Thomas Page McBee's meditation on masculinity

by Charlotte Grimshaw / 08 August, 2017
RelatedArticlesModule - McBee

Thomas Page McBee.

A slim book provides a subtle and moving account of the making of a good man.

What does it mean to be a man? In his memoir, Man Alive, American author Thomas Page McBee reports from the front lines. To say he has an advantage as an explorer of gender roles, having navigated the terrain from both sides, doesn’t quite cover it, since his account illuminates just how complex gender and sexuality really are. Gender presents not as a rigid choice between “one or the other” but as a set of characteristics, as unique as the thing we call personality. In addition, there are as many subtleties to sexuality as there are to personality.

One of the most interesting questions raised, although not expressly answered in the memoir, is the extent to which environment is influential. Since experience shapes personality, it must to some extent shape sexuality too.

McBee was born a girl, but grew up feeling “not like a girl”. He matured into a gay woman, but this didn’t seem enough and he decided to transition to being male when he was 30. Man Alive is a lucid, wistful, sometimes comic memoir of his progress through surgery and testosterone treatment.

As he contemplates his future as a man and considers what that means, his story becomes a meditation on masculinity and what defines maleness.

McBee explores two episodes of serious male violence in his life: the first when he was sexually abused as a child; the second when he was robbed at gunpoint and believed he was going to be killed.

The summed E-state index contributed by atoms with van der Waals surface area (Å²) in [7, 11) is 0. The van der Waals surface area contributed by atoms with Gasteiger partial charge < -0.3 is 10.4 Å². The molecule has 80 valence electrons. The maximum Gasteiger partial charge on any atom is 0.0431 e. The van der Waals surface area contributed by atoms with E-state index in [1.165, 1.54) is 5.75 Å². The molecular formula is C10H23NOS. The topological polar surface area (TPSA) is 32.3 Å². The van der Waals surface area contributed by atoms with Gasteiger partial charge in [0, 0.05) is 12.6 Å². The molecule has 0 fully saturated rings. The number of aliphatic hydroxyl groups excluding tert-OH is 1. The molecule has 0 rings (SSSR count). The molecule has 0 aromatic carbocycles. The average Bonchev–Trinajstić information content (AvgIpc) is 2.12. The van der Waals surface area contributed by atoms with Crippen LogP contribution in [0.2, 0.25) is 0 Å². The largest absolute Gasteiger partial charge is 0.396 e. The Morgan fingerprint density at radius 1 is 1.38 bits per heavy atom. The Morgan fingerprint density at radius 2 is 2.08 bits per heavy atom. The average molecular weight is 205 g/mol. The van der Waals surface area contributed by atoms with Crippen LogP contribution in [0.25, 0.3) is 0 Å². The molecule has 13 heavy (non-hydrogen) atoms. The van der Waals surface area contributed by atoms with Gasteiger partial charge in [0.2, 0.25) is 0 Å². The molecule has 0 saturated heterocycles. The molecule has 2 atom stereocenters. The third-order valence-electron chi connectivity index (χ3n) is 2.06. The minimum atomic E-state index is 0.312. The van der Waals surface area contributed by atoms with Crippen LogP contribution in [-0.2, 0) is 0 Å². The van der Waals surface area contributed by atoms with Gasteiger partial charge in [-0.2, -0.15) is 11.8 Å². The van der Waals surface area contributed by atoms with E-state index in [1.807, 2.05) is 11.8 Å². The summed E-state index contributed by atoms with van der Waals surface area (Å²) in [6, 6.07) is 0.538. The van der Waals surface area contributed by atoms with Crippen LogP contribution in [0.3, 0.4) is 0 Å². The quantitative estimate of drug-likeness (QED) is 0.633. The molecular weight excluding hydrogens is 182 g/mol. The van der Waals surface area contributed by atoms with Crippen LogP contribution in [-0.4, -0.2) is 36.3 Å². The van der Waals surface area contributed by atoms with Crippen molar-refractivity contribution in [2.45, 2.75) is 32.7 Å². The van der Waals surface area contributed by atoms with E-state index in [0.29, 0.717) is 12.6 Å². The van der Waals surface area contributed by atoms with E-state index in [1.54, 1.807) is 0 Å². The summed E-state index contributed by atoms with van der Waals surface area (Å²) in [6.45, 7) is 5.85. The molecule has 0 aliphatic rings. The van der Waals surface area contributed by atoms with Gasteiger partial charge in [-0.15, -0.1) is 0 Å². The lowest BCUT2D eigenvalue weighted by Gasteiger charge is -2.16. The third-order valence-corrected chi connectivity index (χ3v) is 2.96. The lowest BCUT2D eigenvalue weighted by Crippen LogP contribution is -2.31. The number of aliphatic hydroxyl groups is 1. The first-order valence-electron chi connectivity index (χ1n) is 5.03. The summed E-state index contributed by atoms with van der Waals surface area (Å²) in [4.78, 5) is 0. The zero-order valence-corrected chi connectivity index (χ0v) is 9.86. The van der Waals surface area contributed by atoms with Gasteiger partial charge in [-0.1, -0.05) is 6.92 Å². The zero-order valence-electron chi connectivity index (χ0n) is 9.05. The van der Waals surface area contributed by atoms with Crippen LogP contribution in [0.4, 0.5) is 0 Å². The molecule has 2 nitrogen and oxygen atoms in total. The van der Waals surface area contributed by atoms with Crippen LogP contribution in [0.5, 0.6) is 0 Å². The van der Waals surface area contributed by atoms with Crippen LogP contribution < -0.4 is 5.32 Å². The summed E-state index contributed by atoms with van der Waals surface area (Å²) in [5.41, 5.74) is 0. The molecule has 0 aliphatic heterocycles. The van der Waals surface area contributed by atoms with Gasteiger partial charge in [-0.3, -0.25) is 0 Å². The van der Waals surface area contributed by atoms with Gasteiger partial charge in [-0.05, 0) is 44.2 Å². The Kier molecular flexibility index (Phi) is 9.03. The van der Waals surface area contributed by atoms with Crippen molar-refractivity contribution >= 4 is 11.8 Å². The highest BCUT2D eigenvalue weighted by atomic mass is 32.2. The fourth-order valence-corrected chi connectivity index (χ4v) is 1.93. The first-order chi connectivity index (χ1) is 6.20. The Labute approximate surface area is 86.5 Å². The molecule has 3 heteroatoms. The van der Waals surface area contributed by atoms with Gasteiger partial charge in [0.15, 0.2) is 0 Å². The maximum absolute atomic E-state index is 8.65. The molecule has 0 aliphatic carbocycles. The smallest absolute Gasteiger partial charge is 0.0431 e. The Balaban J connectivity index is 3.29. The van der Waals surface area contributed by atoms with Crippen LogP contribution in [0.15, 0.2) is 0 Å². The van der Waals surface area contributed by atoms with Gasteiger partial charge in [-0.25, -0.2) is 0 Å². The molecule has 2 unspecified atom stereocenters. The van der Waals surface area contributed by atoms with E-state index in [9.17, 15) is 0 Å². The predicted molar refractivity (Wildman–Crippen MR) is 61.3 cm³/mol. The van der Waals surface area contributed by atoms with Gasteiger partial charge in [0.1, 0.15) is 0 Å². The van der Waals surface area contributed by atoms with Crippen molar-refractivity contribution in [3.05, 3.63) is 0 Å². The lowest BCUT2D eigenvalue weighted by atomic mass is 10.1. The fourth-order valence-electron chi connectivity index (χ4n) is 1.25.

His description of these experiences is restrained, dignified and humane. Since it’s depicted as formative, the reader may wonder whether the sexual abuse by the man McBee thought was his father in any way shaped the development of his gender identity – and also, nervously, whether it’s okay to ask.

It’s possible to imagine resistance to the question, since we all want to focus on choice and freedom, not to characterise our life decisions as the result of environmental damage. Does McBee’s decision to embrace masculinity in some part involve a justified desire for mastery over that potentially malign and violent force, maleness?

Man Alive is a slim book, made larger by the fascinating questions it raises. McBee’s tone is extraordinarily civilised and benign. It’s a subtle and moving account: how violence shaped a good man.

MAN ALIVE, by Thomas Page McBee (Allen & Unwin, $22.99)

This article was first published in the July 22, 2017 issue of the New Zealand Listener.

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